Acute renal failure in orthopaedic surgery

Andreas F. Mavrogenis, Evanthia A. Mitsiokapa, Matteo Romantini, Valeria Grandinetti, Luis Coll-Mesa, Pietro Ruggieri, Panayiotis J. Papagelopoulos

Research output: Contribution to journalArticlepeer-review


Orthopaedic diseases affect a broad spectrum of patients, and many of these have concomitant medical problems that may differ from those of the general surgical population. Acute postoperative renal failure is thought to arise secondary to acute tubular necrosis from volume depletion, reduction in glomerular filtration rate, hypotension, and nephrotoxic drugs. If acute renal failure occurs and necessitates hemodialysis, morbidity and mortality are significantly increased. To enhance the literature, we performed this study to review the rates and risk factors for acute renal failure in orthopaedic surgery. This information may be useful for orthopaedic surgeons and treating physicians during the rehabilitation stage, to provide a rationale to stratify a patient's risk of acute renal failure or death on the basis of perioperative medical factors and type of surgery, or for improved perioperative monitoring, better surveillance, and preventive measures to reduce this risk.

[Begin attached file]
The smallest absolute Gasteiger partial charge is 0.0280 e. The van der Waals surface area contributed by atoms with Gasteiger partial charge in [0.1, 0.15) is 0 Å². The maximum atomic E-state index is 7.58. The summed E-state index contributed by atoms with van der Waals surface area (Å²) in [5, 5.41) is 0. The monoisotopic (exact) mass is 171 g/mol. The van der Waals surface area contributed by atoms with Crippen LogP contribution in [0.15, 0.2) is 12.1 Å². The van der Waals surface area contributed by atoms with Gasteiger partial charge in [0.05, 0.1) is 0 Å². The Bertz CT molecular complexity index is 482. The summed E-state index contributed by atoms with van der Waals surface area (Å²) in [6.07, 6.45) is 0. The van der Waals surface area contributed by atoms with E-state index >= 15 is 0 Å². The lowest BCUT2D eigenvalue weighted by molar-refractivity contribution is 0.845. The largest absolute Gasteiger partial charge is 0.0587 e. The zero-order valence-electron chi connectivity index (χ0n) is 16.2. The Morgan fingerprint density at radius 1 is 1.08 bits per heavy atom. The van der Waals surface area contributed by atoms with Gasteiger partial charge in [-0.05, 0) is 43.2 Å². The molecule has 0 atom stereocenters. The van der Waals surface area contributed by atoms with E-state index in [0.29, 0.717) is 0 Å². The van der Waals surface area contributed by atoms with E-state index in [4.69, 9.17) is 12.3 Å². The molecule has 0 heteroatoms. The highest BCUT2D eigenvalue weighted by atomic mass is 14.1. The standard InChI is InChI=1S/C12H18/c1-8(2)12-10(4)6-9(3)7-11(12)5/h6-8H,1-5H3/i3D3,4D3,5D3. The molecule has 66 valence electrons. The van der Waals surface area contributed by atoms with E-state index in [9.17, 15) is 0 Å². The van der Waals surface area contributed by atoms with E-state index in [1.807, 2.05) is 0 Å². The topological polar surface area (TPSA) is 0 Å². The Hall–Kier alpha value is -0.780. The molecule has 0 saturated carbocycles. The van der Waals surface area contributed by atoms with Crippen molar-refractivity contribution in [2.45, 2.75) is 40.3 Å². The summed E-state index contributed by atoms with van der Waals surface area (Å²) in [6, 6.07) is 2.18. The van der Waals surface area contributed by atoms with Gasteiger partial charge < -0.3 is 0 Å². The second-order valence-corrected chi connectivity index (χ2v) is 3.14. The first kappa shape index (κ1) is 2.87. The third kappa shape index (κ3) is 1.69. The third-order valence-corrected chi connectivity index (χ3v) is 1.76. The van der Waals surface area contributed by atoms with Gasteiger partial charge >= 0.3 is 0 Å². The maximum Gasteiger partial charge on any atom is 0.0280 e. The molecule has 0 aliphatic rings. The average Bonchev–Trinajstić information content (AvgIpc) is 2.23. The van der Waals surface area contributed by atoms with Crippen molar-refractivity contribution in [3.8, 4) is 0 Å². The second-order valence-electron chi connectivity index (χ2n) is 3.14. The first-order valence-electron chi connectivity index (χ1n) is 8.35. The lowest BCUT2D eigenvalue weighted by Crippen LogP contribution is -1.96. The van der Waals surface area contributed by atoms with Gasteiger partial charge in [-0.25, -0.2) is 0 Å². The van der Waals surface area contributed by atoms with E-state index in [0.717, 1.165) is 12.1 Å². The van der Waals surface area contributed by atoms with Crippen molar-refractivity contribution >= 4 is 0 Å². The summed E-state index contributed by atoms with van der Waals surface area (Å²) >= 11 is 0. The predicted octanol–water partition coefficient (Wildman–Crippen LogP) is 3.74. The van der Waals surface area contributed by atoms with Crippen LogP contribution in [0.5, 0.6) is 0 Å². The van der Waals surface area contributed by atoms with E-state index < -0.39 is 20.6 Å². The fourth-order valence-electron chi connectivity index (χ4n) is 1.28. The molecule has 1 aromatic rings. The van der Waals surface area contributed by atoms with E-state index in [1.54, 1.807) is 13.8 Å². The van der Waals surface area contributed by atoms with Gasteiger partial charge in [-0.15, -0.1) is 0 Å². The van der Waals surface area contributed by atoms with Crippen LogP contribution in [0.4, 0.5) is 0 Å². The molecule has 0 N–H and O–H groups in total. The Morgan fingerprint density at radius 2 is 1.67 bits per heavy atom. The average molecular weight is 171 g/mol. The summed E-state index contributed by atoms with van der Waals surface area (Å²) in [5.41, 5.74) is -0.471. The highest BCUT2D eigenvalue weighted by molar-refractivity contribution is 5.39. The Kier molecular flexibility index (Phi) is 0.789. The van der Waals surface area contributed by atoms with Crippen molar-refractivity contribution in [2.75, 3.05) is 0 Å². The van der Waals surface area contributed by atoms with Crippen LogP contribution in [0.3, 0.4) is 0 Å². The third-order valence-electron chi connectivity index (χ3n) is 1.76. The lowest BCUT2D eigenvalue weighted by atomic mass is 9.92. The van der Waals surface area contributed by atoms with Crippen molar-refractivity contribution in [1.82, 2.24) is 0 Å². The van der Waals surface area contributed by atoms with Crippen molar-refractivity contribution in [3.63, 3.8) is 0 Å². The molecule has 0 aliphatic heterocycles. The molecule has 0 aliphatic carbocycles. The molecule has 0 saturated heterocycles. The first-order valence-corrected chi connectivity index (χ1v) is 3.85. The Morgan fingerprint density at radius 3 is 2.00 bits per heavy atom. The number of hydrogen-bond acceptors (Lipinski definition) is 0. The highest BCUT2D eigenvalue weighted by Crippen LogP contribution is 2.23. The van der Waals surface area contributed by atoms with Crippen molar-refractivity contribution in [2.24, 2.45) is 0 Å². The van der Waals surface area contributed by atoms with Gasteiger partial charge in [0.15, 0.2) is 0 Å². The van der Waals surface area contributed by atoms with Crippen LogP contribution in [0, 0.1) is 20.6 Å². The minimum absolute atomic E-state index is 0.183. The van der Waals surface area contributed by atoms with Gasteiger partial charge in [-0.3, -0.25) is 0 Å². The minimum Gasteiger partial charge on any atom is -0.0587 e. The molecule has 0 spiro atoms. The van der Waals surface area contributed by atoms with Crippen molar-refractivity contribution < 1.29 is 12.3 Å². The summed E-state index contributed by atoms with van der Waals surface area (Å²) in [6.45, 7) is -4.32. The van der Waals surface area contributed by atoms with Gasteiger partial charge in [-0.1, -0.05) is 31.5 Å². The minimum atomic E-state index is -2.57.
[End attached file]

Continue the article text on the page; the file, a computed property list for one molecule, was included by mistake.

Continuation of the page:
Original languageEnglish
Pages (from-to)149-158
Number of pages10
JournalJournal of Long-Term Effects of Medical Implants
Issue number2
Publication statusPublished - 2011


  • Acute renal failure
  • Orthopaedic surgery
  • Risk factors

ASJC Scopus subject areas

  • Biomedical Engineering
  • Dentistry(all)


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